At Least 15 States Refusing Refugees, Hillary Clinton Vows To Let 65,000 Syrian Refugees Come To America If Elected

The Paris attacks loomed over the Democratic debate on Saturday evening. Hillary Clinton still wants to allow approximately 60,000 Syrian refugees into the United States. The former Secretary of State was forced to defend her role in the fight against the rise of ISIS during her time at the podium.

"This election is not only about electing a president, it's also about choosing our next commander in chief," Hillary Clinton said during the Democratic debate. "All of the other issues we want to deal with depend upon us being secure and strong."

Clinton was forced to defend her national security record during the Democratic debate. The second meeting between the candidates boasted a decidedly less jovial tone than the first debate several weeks ago. Democratic Socialist candidate Bernie Sanders criticized Clinton's vote to authorize military action in Iraq, maintaining that the move "unraveled" the Middle East region, the Christian Science Monitor reports.

Hillary Clinton attempted to fight back against Sanders' claim and defended Barack Obama's policy to deal with the threats of terrorism. Clinton said that Obama did not underestimate ISIS and added that terrorism had been erupting in the region for decades, MSN reports. The recent violence in Libya and other locations in the Middle East is due to a symptomatic "arc of instability from North Africa to Afghanistan," according to the former First Lady.

Democratic presidential candidate and former Maryland Governor Martin O'Malley joined Bernie Sanders in challenging Clinton's national security and foreign policy decision-making skills. Earlier this year, O'Malley made national headlines when he apologized for saying "all lives matter" when chastised by Black Lives Matter activists.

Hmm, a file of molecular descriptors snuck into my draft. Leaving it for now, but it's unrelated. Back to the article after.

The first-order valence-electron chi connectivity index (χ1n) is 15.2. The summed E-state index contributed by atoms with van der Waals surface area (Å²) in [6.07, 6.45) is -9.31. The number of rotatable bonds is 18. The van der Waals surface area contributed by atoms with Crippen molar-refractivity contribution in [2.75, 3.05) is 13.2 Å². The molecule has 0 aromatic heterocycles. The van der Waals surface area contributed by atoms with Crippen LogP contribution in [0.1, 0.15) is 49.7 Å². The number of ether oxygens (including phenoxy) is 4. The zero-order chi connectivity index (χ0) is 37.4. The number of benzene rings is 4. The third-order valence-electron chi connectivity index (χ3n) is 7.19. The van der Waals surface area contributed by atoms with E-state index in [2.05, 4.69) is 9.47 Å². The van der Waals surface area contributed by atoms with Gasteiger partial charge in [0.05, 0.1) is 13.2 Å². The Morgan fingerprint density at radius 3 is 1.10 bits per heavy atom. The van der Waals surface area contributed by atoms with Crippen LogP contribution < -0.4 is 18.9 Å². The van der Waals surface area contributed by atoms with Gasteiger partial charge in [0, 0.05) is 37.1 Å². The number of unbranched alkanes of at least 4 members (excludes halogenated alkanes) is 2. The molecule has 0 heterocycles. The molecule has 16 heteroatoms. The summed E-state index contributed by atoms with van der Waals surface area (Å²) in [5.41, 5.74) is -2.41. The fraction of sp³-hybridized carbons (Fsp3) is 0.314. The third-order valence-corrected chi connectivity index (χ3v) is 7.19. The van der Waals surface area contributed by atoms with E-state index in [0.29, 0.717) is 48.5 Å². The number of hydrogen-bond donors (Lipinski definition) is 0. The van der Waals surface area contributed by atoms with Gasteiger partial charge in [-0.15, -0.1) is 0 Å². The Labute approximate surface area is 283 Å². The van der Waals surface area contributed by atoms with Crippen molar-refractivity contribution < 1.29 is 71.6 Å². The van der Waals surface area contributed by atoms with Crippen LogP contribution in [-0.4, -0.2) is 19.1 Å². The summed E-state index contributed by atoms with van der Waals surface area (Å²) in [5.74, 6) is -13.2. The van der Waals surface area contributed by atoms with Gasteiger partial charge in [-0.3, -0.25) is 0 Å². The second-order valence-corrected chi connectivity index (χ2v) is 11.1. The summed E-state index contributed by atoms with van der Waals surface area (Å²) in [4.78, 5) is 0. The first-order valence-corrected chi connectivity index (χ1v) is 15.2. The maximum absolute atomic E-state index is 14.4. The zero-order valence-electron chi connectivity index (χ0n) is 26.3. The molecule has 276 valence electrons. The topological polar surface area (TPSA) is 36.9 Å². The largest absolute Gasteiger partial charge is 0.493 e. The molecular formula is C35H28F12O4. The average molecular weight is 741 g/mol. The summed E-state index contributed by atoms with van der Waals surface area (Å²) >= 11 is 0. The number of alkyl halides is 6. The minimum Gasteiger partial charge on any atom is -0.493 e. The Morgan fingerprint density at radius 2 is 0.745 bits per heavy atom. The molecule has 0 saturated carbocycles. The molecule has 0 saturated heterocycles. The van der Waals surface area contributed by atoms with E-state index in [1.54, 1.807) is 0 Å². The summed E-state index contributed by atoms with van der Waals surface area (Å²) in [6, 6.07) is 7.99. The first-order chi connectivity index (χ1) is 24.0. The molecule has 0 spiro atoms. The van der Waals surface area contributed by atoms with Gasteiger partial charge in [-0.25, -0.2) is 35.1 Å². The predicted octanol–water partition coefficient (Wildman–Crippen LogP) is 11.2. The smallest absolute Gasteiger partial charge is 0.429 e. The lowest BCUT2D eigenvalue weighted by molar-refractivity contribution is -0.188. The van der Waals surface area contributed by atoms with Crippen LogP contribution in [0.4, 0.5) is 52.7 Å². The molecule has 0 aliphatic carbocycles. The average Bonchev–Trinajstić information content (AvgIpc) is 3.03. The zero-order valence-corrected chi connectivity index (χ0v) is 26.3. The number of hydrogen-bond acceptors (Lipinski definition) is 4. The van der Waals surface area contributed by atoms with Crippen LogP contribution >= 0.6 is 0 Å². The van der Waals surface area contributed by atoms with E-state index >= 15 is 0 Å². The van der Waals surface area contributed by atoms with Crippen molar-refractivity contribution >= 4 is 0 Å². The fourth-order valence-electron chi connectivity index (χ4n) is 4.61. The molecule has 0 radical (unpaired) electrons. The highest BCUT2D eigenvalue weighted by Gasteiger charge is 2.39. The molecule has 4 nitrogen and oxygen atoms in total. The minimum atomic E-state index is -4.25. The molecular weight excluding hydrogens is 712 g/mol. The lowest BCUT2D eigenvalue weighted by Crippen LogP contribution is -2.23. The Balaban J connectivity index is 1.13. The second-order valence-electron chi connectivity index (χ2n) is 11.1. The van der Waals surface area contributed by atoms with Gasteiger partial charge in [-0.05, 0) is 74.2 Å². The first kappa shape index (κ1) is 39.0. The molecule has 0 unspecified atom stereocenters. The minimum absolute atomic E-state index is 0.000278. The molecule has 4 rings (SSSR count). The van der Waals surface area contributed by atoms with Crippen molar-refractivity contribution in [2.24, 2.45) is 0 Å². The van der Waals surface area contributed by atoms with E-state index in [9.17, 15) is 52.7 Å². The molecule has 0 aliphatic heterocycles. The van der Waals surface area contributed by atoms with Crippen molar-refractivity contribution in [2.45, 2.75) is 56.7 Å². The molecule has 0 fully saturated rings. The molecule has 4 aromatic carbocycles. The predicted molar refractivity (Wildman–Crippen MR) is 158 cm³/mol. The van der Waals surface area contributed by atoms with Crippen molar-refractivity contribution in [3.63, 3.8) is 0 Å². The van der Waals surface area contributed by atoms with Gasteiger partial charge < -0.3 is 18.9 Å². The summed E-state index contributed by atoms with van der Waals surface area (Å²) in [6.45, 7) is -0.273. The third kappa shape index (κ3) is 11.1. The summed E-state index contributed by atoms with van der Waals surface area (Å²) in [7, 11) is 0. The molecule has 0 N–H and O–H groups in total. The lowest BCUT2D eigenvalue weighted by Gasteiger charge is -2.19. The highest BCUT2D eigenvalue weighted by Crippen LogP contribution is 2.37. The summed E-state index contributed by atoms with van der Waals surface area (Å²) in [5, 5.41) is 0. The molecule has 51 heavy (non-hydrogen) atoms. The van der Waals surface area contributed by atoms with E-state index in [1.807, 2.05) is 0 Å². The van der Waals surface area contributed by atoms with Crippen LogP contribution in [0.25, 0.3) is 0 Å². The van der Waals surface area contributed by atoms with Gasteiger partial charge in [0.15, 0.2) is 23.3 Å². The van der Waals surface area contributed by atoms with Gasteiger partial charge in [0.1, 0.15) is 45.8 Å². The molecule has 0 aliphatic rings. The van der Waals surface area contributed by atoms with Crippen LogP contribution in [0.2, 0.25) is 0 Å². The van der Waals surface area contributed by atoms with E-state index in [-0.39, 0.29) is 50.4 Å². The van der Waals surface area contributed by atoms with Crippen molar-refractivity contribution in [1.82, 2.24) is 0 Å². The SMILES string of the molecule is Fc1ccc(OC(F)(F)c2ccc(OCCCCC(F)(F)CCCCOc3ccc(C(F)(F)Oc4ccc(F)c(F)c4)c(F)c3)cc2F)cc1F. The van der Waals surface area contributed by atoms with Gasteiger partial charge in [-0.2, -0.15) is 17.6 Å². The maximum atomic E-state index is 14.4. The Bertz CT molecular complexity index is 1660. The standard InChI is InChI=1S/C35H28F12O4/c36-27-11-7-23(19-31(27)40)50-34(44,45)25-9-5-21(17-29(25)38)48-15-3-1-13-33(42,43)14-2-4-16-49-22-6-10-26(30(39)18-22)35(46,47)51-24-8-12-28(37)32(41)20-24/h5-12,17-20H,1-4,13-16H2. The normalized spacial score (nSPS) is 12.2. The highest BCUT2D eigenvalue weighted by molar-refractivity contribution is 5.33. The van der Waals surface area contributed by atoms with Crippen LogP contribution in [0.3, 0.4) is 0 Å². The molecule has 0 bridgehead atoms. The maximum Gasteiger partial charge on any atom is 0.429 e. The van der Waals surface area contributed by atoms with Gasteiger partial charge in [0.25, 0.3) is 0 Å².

Clinton was also painted as a Wall Street lackey by her opponents on the Democratic debate stage. Bernie Sanders stated that Hillary had accepted "millions" in donations from Wall Street bankers.

"Let's not be naive about it," the Democratic Socialist candidate said. "They expect to get something. Everybody knows that."

Accepting donations from special interest groups who expect something in return, like Wall Street bankers and labor union bosses, is likely a question which will plague many candidates -- except Donald Trump, who is self-funding his run for the presidency.

Bernie Sanders said he wants an approach to dealing with ISIS and the mounting problems in the Middle East that is far more hands-off. The socialist candidate advocated for Muslim nations to lead the fight in their own region. Sanders also said that the fight against ISIS is about the "soul of Islam."

Clinton called for the United States to embark upon a more aggressive role in Syria. She advocated for a no-fly zone to be created over the region, a measure President Obama has opposed. Hillary also stood by her refusal not to seek a formal declaration of war against the Islamic State.

"We are at war with violent extremism, we are at war with people who use their religion for purposes of power and oppression," Hillary Clinton said when arguing the United States is not at war with Islam or all Muslims. "I don't want us to be painting with too broad a brush."

Clinton, Martin O'Malley, and Sanders all deemed the use of the term "radical Islam," used by Republican presidential candidate Marco Rubio, as "offensive" to American Muslims.

When advocating for allowing 65,000 Syrian refugees to come into the United States, Clinton said that all the individuals would be properly vetted before gaining entry. Exactly how such vetting would occur remains unclear. Concerns that ISIS would have trained terrorists mingle in with the refugees became quite real after the Paris attacks.

Unless the fingerprints of a refugee pop up in a governmental database, it would be almost impossible to determine the background of the person -- or if they are even using their real name. The same vetting and identification concerns have been voiced in reference to the millions of illegal immigrants who have streamed across the Mexican border, perhaps one of the reasons support for both Donald Trump and Ted Cruz's illegal immigration policies continue to garner increased poll numbers for the GOP candidates.

[Image via AP Photo/Charlie Neiberga]